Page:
November 1, 2011
Cooper Union, a prestigious New York college that offers its top art, architecture and engineering programs to undergraduates for free, is considering charging tuition for the first time in over a century.
"Altering our scholarship policy will be only as a last resort," said Jamshed Bharucha, president of the college, who was interviewed by The New York Times, "but in order to create a sustainable model, it has to be one of the options on the table."
According to Jolene Travis, a Cooper Union spokesperson who was quoted in The Wall Street Journal, the institution's budget deficit has been growing for decades and was "significantly accelerated" in 2008. This year, the deficit amounts to $16.5 million.
Bharucha did not offer details to the Times about the amount that Cooper Union would charge if its tuition-free policy changed, although an article in Bloomberg Businessweek last year estimated the value of Cooper Union's annual tuition to be $35,000. Bharucha did note, however, that lower-income and many middle-income students would continue to attend the school for free, as would the 900 current undergraduates. He also said that no definite decisions had been made yet; however, he stressed the need to quickly find "new, robust revenue streams."
Cooper Union students, alumni and faculty members have objected to the proposal, arguing that charging tuition would change the college's identity and social mission. "It's a contradiction to everything we've learned about Cooper," said Milton Glaser, 82, the co-founder of New York magazine, who was quoted by the Times. "It's the last opportunity for free education on that level in the entire country."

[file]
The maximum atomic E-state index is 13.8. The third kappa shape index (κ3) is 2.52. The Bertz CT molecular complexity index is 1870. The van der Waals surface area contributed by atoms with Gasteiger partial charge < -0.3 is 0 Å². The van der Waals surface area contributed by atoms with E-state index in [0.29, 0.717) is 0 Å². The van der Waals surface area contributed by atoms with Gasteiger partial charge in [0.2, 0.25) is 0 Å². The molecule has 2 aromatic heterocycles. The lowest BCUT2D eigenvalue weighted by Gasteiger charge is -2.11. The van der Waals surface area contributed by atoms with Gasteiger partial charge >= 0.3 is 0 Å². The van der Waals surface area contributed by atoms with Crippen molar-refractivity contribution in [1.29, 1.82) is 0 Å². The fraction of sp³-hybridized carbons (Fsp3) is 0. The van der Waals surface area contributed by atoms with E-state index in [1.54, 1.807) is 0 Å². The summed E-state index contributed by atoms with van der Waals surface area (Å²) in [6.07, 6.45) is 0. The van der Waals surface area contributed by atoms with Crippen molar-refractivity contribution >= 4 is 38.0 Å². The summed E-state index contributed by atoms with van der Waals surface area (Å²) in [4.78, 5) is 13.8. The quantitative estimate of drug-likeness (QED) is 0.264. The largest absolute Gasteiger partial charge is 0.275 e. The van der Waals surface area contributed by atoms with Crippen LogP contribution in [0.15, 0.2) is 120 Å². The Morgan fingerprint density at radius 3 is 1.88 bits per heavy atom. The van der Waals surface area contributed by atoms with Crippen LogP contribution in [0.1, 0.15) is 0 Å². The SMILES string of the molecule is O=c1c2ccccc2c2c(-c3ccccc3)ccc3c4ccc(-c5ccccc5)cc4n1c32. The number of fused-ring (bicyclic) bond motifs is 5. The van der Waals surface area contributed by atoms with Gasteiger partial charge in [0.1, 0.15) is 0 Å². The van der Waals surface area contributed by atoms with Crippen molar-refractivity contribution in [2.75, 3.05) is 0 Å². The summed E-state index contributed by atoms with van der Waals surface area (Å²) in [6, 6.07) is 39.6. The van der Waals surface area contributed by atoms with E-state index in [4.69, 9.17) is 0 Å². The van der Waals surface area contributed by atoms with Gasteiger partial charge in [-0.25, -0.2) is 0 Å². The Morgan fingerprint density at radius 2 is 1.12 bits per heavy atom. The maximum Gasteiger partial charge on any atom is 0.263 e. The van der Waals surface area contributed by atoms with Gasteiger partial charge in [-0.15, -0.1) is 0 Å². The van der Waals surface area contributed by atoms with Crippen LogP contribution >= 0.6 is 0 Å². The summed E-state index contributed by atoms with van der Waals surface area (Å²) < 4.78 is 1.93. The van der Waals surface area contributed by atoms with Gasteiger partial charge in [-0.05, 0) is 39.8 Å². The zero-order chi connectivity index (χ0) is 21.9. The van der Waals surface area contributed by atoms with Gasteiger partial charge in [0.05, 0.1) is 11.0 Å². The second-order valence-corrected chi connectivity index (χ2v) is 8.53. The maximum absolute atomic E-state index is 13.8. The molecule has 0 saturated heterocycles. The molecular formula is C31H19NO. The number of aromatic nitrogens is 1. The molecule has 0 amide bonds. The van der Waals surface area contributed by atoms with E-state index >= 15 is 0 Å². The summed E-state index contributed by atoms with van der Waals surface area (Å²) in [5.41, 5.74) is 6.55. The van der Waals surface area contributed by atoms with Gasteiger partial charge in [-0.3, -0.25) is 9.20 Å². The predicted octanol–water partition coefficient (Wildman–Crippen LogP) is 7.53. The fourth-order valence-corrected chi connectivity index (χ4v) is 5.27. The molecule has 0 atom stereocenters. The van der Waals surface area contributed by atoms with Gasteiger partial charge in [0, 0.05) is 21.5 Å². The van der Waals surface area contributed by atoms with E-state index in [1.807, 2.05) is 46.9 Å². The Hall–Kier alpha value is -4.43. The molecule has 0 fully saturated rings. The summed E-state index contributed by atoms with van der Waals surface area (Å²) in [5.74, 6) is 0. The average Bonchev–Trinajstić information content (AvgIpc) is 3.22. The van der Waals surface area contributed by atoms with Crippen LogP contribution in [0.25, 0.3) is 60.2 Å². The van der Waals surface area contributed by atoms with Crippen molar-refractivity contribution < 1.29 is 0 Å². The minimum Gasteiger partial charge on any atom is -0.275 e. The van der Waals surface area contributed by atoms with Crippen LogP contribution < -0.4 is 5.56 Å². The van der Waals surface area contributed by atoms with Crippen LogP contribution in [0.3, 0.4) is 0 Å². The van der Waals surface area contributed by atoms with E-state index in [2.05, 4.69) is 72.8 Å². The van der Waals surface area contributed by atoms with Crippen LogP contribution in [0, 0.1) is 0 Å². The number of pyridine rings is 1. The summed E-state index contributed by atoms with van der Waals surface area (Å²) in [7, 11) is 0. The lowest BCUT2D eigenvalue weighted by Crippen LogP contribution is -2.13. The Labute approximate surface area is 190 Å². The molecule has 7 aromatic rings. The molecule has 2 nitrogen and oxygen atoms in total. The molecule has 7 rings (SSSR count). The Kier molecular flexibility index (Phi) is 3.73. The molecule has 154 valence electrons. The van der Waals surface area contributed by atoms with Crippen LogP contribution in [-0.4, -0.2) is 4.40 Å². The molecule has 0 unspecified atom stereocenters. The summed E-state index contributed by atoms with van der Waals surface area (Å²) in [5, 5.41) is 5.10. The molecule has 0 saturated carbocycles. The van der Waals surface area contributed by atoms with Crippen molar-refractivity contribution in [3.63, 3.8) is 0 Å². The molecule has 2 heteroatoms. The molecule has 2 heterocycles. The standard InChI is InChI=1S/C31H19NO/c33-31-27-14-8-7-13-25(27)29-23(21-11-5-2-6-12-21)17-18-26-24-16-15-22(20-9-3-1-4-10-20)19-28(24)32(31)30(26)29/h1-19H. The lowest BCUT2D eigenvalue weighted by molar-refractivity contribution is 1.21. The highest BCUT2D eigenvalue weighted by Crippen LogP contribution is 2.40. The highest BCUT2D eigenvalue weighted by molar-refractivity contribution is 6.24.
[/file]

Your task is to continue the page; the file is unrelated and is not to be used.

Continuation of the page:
Joe Riley, an art student who was interviewed by the Wall Street Journal, agreed. "Tuition would destroy everything that makes Cooper great," he said.
Inside Higher Ed reported that students are planning to walk out of class at 2 p.m. on Wednesday in protest. In addition, over 2,000 signatures have been collected in an online petition to preserve the college's tuition-free policy.
According to the Times, Cooper Union was founded in 1859 to provide free education for the working class. During the first few decades of its existence, it charged tuition from students who could afford to pay. But after the school received some major gifts in 1902, it began offering free education. The college is among the most selective in the country, with less than 10 percent of applicants admitted each year.
Compiled by Yaffa Klugerman
"Cooper Union Looks at Charging Tuition," nytimes.com, October 31, 2011, Richard Perez-Pena
"Cooper Union May Start Charging Tuition," insidehighered.com, November 1, 2011
"Cooper Union Weighs an About-Face," online.wsj.com, November 1, 2011, Lisa Fleisher
"Tuition-Free Colleges 2010," businessweek.com, October 2010, Alison Damast